Minnesota Madness

Are lawmakers in Minnesota losing their minds? Instead of balancing the costs and benefits of Minnesota’s energy needs, many leaders are transfixed by wind and solar power. After already blowing billions of dollars on renewables with bad results, MN lawmakers are wanting to take things even further, prompting the Center of the American Experiment to prepare a new report that exposes the renewable madness alongside more rational options.

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Minnesota politicians are thinking about blowing billions… again! We’re not sure what’s going on in St. Paul, but instead of balancing the costs and benefits of Minnesota’s energy needs, many leaders are transfixed by wind and solar power.

If this story sounds familiar it’s because in 2018 we released a video based on a report produced by the Center of the American Experiment. That report detailed how Minnesota politicians sliced and diced billions of dollars in search of lower electricity costs and reduced CO2 emissions. What they got was much higher electric rates and a smaller reduction in CO2 than the national average. Now state leaders may double down on that failure.

Under state law, Minnesota must generate 25 percent of the state’s electricity from renewables such as wind and solar by 2025. Some lawmakers want to up the ante to 50 percent by 2030. The prospect of that happening led American Experiment to conduct research for a new report explaining to Minnesotans how much that scheme would cost them, but more importantly, to show that there are other alternatives.

According to American Experiment’s report, doubling down on wind and solar would cost an additional $80.2 billion through 2050 and increase electricity prices by 40 percent compared to 2018 rates. Building and maintaining an electric grid capable of accommodating 45 percent wind and 9 percent solar would cost Minnesota households an extra $1,200 per year in energy costs through 2050, but only about $400 would show up on their utility bills.

The rest would be paid for in other ways. For example, the Edina school district would see their electricity bill increase by $576,000 per year. They’d have to lay off ten well-paid teachers to make up for that cost or raise taxes to keep them on staff.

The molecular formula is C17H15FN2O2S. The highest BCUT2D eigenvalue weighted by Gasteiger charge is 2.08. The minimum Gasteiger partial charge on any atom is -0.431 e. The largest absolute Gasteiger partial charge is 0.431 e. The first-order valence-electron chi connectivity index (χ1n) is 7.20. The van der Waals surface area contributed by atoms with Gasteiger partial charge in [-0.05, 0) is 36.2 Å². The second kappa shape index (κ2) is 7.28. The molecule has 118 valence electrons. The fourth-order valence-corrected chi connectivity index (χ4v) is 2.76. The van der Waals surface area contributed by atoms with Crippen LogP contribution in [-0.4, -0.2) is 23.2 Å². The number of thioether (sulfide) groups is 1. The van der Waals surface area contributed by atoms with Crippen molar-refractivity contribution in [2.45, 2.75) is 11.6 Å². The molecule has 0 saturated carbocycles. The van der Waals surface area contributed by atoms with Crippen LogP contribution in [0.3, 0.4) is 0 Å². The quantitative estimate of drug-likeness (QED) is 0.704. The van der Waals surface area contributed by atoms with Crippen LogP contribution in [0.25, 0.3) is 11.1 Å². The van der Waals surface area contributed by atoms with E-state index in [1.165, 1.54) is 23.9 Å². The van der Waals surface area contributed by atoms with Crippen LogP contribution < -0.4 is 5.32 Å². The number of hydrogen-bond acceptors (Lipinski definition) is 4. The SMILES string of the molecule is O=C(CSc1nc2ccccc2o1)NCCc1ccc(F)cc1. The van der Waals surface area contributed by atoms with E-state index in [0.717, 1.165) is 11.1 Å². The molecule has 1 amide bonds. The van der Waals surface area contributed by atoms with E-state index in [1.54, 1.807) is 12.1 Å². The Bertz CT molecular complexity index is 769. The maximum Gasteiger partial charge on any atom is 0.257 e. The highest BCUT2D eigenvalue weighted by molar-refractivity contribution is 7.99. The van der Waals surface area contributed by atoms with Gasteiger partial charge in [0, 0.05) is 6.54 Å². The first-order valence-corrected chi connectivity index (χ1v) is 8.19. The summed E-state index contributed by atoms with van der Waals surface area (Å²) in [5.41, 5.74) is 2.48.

American Experiment estimates that the renewable Double Down would destroy nearly 21 thousand jobs and reduce state GDP by $3.1 billion every year. It would create about seven thousand construction jobs, but most of those would be temporary.

The good thing about this report is that American Experiment isn’t just dumping on a 50 percent renewable mandate as a really bad idea. The Minnesota think tank has done the analysis on three other options that citizens should consider.

Those options include two nuclear scenarios, short term, and long term, and the Affordable Clean Energy, or ACE, scenario based on EPA regulations designed to reduce carbon emissions from coal-fired power plants.

In both nuclear scenarios, nuclear’s share of electricity generation would grow to 78 percent by 2050, over slightly different time scales, reaching the same reduction in CO2 emissions as wind and solar but at a dramatically lower cost.
In the ACE Scenario, existing coal power takes on a larger role at just over 40 percent while complying with new federal CO2 emissions reduction requirements. After minor additional costs upfront, this scenario delivers meaningful long-term savings.

While nuclear is significantly more expensive than coal, it does reduce CO2 emissions on a larger scale as does the renewable option. But these are giant costs for infinitesimal benefits. Mandating 50% renewable electricity would cost Minnesotans $80 billion and theoretically lower global temperatures by six ten-thousandths of one degree Celsius by 2100.

$80 Billion for a supposed benefit so tiny that a rounding error would look gigantic by comparison? Hey Minnesotans… it’s your call. And it’s your money.

For the Clear Energy Alliance, I’m Mark Mathis. Power On.

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